Hugged by a Hobby Lobby employee

A Hobby Lobby store (photo credit: Fan of Retail on Flickr)
A Hobby Lobby store (photo credit: Fan of Retail on Flickr)

A Hobby Lobby store (photo credit: Fan of Retail on Flickr)

I’m in Texas for the holidays. My fiance and I came here to spend Christmas with one of his dear childhood friends. It’s been a joy to get away from the snowy New England streets and relax under the Texas sun. In the past I’ve visited Houston and Dallas to participate in prayer meetings focused on ending abortion. One of my favorite memories of Texas was the bus trip I took from Atlanta to Houston to pray in front of the largest abortion clinic in the nation. From those prayer meetings to Texas’s recent ban on abortion after twenty weeks, I’m proud of the way many in the state have engaged themselves in the pro-life cause.

Earlier I was driving around Rockwall in a friends pick up truck looking for a late Christmas present. I asked the friend to take me to Target and he gladly obliged. On the way to the store, we passed a Hobby Lobby. The big bright orange letters on the brown store put a smile on my face. I live in Connecticut, a state that’s sadly deprived of Hobby Lobby. I’ve been following Hobby Lobby’s court case that’s centered around their refusal to provide insurance coverage for their employees to get forms of birth control that could cause abortions.

The Christian corporation already provides sixteen forms of birth control for their employees. The founders moral stand and strong faith prevents them from providing any form of birth control that can destroy the gift of life. Hobby Lobby’s case should be decided by the Supreme Court this summer. Those who are following this case know it’s about more than contraceptives.

This is a case about religious freedom, the right for corporations to follow their faith and the need for limited governmental involvement in those decisions making. By refusing to pay for contraceptive in Obama Care Hobby Lobby is putting principle before profit and faith before financial gain. In doing so they are taking a big risk. If they lose the case they can be fined 1.3 million dollars a day for refusing to go along with the Affordable Health Care Act.

When I saw the Hobby Lobby store, I knew I had to support them. It didn’t really matter what I bought. I just wanted to give my money to a company that is standing for life. As I walked through the aisles I was tempted to buy almost everything I saw. I’ll admit it’s an added benefit that the store has really cute stuff.

As I was checking out of the store I began a conversation with my sales clerk Natalie. Natalie was a young women, likely in her early twenties. I asked her if she knew about the Supreme Court case and what she thought about it. To my delight Natalie said Hobby Lobby’s stand on abortion was what made her want to work for the organization. In her interview she told them she was pro-life and shared her support for their decision regarding birth control. Along with working at Hobby Lobby Natalie also helps women facing crisis pregnancies. She told me about an organization she’s worked with called ‘Gabriel Project‘ that connects pregnant women with trained mentors to guide them through their pregnancy.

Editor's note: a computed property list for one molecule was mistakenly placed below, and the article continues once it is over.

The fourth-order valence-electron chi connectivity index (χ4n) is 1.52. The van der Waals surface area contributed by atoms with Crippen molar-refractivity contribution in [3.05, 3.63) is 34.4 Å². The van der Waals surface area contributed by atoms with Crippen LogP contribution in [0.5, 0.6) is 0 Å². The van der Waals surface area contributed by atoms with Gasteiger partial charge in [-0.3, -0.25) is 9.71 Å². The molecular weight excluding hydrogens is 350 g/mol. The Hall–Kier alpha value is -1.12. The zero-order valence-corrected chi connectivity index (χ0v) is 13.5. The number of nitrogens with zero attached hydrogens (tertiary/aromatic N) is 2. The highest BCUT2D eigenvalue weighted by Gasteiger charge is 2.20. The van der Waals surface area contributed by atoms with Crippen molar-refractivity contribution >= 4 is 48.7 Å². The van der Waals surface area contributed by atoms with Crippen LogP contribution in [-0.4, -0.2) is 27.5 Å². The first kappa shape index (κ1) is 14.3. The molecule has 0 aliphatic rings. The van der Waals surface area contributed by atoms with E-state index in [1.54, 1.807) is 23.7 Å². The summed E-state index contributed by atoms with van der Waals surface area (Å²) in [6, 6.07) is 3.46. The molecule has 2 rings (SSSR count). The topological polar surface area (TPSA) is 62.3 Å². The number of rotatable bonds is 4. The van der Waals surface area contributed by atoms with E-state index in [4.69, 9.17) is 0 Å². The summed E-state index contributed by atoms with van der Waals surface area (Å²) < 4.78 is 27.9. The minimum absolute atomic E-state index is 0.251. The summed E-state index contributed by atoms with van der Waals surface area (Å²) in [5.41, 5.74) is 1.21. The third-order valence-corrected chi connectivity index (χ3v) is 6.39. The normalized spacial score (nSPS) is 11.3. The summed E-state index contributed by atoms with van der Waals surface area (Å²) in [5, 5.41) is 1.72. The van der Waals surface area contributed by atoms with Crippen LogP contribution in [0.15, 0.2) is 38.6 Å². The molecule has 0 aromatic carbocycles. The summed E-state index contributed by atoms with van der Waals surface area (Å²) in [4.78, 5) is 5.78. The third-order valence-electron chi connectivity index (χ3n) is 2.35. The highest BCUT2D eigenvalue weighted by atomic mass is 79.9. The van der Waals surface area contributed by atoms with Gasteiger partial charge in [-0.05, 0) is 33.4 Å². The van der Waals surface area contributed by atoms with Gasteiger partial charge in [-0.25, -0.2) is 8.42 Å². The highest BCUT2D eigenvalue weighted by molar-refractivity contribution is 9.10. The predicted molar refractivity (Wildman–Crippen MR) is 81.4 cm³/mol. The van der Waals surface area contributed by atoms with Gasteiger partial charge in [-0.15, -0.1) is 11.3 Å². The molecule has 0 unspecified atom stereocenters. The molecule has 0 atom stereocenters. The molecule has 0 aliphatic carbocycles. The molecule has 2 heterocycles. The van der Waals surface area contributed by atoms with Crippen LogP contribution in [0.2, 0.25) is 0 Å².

I told Natalie that I wrote for Live Action News and when I did she beamed. She told me she read our news blog and said she read a story about the Hobby Lobby case on our site. I let Natalie know I survived an abortion and thanked her for standing for life. Natalie looked at me with a glowing face and asked if she could give me a hug. When I said yes she came from behind her counter, opened up and arms wide and squeezed me. She thanked me for being a voice for life.

It’s not everyday I buy a gift and receive much more than what I purchased. Today I caught a glimpse of faith in action. A young woman who told me that even if Hobby Lobby lost their case, shut down and she lost her job, she wouldn’t regret working for a company with strong principles. Along with getting a Christmas gift I bought a beautiful wall plaque that says, ” And we know that in all things God works together for the good of those who love Him, who have been called according to their purpose, Romans 8:28.”

When I look at that verse on my wall I’ll remember my trip to the Hobby Lobby store in Rockwall and Natalie’s passion for life. I’ll continue to pray that God works all things together for good for Hobby Lobby and their Supreme court case.

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